Your 10-year-old son has just come back from the candy store, the day after you gave him his allowance with his pockets full of candy. Not that there's actually anything drastically wrong with that, as long as he brushes his teeth after & still eats his dinner there shouldn't be any real problems - apart from the fact that he spent ALL of his weekly allowance on that candy. Within a few days, he'll be pestering you for more money so he can go out with his friends, go to the pool, or buy even more candy. You need to find some tips on how kids can save money before this happens again!
What is the solution? Fortunately there are a few simple steps you can take to help your child save over a thousand dollars within a few short years, without having to ban them from going to the shops.
1. When your child first starts receiving money, make sure they have a piggy bank or money tin in which they can put their money. There is no need to buy a special piggy bank from a shop (unless you want to), it is very easy to make your own piggy bank at home - and your child will probably appreciate it more if they've made it themselves. You can use an old coffee tin, jam jar, or just about anything with a lid.
2. When they are young, most of the money they receive will probably be small coins. Let them see how their money can grow by helping them count the money every four to six weeks. Any less than four weeks, and the increase in the money will most likely not be significant enough, which may actually discourage them. Place a chart on the fridge, and use it to record their savings, so they receive a regular reminder of how they money is increasing.
3. Every four to six weeks, when you help them count their money, exchange the small coins, for coins or notes of a larger denomination. Not only will this help them see the increased worth of their money, but it will also assist them in understanding coin values.
4. Once they are a little older, and are receiving a regular allowance (if you choose to give one), it's time to add another three piggy banks, so there are a total of four. One is for spending, one is for donations, one is for short-term savings and the last one is for long-term savings. How your child divides their money is up to you to decide, based on things like your family's beliefs and your child's needs. Some people suggest 70% spending, 10% donating, 10% short-term savings & 10% long-term savings, while others suggest it should be divided equally.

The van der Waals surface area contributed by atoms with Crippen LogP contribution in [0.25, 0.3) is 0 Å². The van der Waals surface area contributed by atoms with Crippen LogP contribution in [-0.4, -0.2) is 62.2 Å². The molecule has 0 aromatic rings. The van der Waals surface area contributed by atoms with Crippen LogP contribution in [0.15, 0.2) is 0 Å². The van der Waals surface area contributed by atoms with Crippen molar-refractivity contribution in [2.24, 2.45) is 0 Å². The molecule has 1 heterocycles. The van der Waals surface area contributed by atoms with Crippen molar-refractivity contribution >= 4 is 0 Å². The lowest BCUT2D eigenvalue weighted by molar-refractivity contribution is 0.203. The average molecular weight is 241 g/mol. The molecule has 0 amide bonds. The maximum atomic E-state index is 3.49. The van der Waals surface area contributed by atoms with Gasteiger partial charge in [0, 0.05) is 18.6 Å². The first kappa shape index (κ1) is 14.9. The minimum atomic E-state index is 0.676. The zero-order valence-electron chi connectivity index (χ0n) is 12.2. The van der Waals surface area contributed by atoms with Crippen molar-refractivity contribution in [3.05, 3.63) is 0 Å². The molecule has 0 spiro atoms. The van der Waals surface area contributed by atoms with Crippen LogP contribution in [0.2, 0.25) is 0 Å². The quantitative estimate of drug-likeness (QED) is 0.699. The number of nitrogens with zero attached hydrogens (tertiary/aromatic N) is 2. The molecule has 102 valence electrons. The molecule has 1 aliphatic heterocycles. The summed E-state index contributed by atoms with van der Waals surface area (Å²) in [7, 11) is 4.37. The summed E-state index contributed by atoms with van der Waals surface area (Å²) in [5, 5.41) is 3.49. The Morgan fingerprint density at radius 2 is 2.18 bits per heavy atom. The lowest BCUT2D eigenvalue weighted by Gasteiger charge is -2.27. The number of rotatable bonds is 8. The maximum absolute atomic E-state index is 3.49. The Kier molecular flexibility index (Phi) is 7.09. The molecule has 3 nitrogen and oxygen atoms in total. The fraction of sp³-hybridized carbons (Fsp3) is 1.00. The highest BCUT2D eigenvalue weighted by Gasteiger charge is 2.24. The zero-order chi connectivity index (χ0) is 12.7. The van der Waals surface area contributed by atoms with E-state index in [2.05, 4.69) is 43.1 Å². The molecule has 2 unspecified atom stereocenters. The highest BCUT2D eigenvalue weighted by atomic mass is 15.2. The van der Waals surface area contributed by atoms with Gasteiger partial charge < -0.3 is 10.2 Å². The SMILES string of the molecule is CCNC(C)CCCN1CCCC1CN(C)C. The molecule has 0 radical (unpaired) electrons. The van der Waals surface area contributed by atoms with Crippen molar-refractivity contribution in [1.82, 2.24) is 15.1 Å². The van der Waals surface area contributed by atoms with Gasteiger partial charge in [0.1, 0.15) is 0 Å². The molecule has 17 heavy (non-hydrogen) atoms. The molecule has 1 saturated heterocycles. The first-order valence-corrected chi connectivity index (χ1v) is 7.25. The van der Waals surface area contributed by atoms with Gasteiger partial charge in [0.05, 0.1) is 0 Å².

5. If your child is saving up for a particular item, lets say for example a new bicycle, why not stick a picture of the bike on the piggy bank they are placing their money in. This way they are receiving a constant reminder of the reward they will receive once they have managed to save enough money to buy it. If it isn't practical to stick a picture on the piggy bank, then try putting one on their bedroom door, or cupboard.
6. A great motivational tool is to offer to 'match' the money they save. For example, you can offer to give them $10, for every $10 they save. This will encourage them to save their money even faster, as you have effectively broken the task down into smaller steps, by offering them a reward along the way. Another similar option is to offer to pay them interest on the money they save. For every $10 they save, you might give them another 50 cents. Not only does this provide extra incentive, but it also helps to give them a basic understanding of the concept of interest.
7. Lastly, try placing a savings chart in their bedroom, on the fridge, or any other place where they will see it regularly. Work out how much they will have to save each week to achieve their goal, then each week that they save that amount they receive a star sticker on the chart. Maybe for the first few times, offer them a little reward when they reach the half way mark, like a magazine or chocolate bar. The chart will be a visible reminder of what they have achieved & what they still need to achieve.